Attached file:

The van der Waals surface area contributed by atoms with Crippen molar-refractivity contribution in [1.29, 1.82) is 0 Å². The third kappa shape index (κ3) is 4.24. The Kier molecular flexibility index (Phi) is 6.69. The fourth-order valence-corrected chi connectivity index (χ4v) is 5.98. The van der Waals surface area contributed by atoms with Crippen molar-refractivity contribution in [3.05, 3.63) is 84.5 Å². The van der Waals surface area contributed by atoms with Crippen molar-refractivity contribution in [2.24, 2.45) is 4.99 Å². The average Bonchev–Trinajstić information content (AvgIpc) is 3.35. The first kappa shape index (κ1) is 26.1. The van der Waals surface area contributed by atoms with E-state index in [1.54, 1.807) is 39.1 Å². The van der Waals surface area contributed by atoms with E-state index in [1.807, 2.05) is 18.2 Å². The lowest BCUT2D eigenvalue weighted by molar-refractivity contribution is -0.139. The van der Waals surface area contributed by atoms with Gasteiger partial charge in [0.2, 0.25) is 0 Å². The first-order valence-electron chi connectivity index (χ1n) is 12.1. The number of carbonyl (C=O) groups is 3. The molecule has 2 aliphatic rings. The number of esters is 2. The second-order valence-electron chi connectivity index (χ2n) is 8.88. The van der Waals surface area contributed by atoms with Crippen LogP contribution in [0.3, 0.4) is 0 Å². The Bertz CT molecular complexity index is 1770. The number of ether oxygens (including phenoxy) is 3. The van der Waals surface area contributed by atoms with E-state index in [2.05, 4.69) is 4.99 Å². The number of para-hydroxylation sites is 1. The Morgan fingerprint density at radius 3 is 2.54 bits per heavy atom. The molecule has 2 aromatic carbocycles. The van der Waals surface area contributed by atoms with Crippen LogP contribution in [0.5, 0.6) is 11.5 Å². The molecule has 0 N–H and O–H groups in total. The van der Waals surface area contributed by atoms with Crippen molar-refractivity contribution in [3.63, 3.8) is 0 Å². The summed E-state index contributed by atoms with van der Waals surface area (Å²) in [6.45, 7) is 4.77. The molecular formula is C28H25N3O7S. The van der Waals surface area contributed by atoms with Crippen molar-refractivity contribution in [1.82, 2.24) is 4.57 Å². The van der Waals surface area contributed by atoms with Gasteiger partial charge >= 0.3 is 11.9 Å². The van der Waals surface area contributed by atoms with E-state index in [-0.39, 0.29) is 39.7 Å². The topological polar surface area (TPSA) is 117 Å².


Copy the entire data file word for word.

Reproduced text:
The van der Waals surface area contributed by atoms with Crippen molar-refractivity contribution in [1.29, 1.82) is 0 Å². The third kappa shape index (κ3) is 4.24. The Kier molecular flexibility index (Phi) is 6.69. The fourth-order valence-corrected chi connectivity index (χ4v) is 5.98. The van der Waals surface area contributed by atoms with Crippen molar-refractivity contribution in [3.05, 3.63) is 84.5 Å². The van der Waals surface area contributed by atoms with Crippen molar-refractivity contribution in [2.24, 2.45) is 4.99 Å². The average Bonchev–Trinajstić information content (AvgIpc) is 3.35. The first kappa shape index (κ1) is 26.1. The van der Waals surface area contributed by atoms with E-state index in [1.54, 1.807) is 39.1 Å². The van der Waals surface area contributed by atoms with E-state index in [1.807, 2.05) is 18.2 Å². The lowest BCUT2D eigenvalue weighted by molar-refractivity contribution is -0.139. The van der Waals surface area contributed by atoms with Gasteiger partial charge in [0.2, 0.25) is 0 Å². The first-order valence-electron chi connectivity index (χ1n) is 12.1. The number of carbonyl (C=O) groups is 3. The molecule has 2 aliphatic rings. The number of esters is 2. The second-order valence-electron chi connectivity index (χ2n) is 8.88. The van der Waals surface area contributed by atoms with Crippen LogP contribution in [0.3, 0.4) is 0 Å². The Bertz CT molecular complexity index is 1770. The number of ether oxygens (including phenoxy) is 3. The van der Waals surface area contributed by atoms with E-state index in [2.05, 4.69) is 4.99 Å². The number of para-hydroxylation sites is 1. The Morgan fingerprint density at radius 3 is 2.54 bits per heavy atom. The molecule has 2 aromatic carbocycles. The van der Waals surface area contributed by atoms with Crippen LogP contribution in [0.5, 0.6) is 11.5 Å². The molecule has 0 N–H and O–H groups in total. The van der Waals surface area contributed by atoms with Crippen molar-refractivity contribution in [3.63, 3.8) is 0 Å². The summed E-state index contributed by atoms with van der Waals surface area (Å²) in [6.45, 7) is 4.77. The molecular formula is C28H25N3O7S. The van der Waals surface area contributed by atoms with Crippen molar-refractivity contribution in [1.82, 2.24) is 4.57 Å². The van der Waals surface area contributed by atoms with Gasteiger partial charge >= 0.3 is 11.9 Å². The van der Waals surface area contributed by atoms with E-state index in [-0.39, 0.29) is 39.7 Å². The topological polar surface area (TPSA) is 117 Å².